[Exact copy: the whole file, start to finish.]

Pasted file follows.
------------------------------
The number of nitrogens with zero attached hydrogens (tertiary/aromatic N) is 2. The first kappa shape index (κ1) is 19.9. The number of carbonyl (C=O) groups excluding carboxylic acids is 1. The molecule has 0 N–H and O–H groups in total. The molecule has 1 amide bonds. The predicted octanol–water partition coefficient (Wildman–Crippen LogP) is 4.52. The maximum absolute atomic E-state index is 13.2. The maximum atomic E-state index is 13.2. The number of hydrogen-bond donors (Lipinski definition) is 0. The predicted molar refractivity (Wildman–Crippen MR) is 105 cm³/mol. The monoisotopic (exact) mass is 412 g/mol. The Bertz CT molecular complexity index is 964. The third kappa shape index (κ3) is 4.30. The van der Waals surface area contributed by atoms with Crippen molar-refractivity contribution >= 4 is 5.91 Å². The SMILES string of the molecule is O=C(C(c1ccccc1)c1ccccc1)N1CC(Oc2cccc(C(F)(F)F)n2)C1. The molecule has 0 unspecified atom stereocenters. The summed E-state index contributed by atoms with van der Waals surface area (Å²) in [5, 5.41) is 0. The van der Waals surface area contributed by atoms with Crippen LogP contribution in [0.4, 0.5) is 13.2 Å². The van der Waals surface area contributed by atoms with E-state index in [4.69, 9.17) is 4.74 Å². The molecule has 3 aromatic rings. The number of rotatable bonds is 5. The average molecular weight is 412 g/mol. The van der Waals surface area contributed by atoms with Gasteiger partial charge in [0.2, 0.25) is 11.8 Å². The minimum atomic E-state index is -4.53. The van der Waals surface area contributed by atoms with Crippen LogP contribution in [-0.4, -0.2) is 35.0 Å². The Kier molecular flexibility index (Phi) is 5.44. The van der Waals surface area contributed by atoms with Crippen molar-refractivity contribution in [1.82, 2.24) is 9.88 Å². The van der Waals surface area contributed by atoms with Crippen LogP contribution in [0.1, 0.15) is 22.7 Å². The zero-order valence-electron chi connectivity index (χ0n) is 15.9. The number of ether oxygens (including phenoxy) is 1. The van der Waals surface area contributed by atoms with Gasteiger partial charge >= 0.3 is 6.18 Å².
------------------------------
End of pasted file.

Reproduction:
The number of nitrogens with zero attached hydrogens (tertiary/aromatic N) is 2. The first kappa shape index (κ1) is 19.9. The number of carbonyl (C=O) groups excluding carboxylic acids is 1. The molecule has 0 N–H and O–H groups in total. The molecule has 1 amide bonds. The predicted octanol–water partition coefficient (Wildman–Crippen LogP) is 4.52. The maximum absolute atomic E-state index is 13.2. The maximum atomic E-state index is 13.2. The number of hydrogen-bond donors (Lipinski definition) is 0. The predicted molar refractivity (Wildman–Crippen MR) is 105 cm³/mol. The monoisotopic (exact) mass is 412 g/mol. The Bertz CT molecular complexity index is 964. The third kappa shape index (κ3) is 4.30. The van der Waals surface area contributed by atoms with Crippen molar-refractivity contribution >= 4 is 5.91 Å². The SMILES string of the molecule is O=C(C(c1ccccc1)c1ccccc1)N1CC(Oc2cccc(C(F)(F)F)n2)C1. The molecule has 0 unspecified atom stereocenters. The summed E-state index contributed by atoms with van der Waals surface area (Å²) in [5, 5.41) is 0. The van der Waals surface area contributed by atoms with Crippen LogP contribution in [0.4, 0.5) is 13.2 Å². The van der Waals surface area contributed by atoms with E-state index in [4.69, 9.17) is 4.74 Å². The molecule has 3 aromatic rings. The number of rotatable bonds is 5. The average molecular weight is 412 g/mol. The van der Waals surface area contributed by atoms with Gasteiger partial charge in [0.2, 0.25) is 11.8 Å². The minimum atomic E-state index is -4.53. The van der Waals surface area contributed by atoms with Crippen LogP contribution in [-0.4, -0.2) is 35.0 Å². The Kier molecular flexibility index (Phi) is 5.44. The van der Waals surface area contributed by atoms with Crippen molar-refractivity contribution in [1.82, 2.24) is 9.88 Å². The van der Waals surface area contributed by atoms with Crippen LogP contribution in [0.1, 0.15) is 22.7 Å². The zero-order valence-electron chi connectivity index (χ0n) is 15.9. The number of ether oxygens (including phenoxy) is 1. The van der Waals surface area contributed by atoms with Gasteiger partial charge >= 0.3 is 6.18 Å².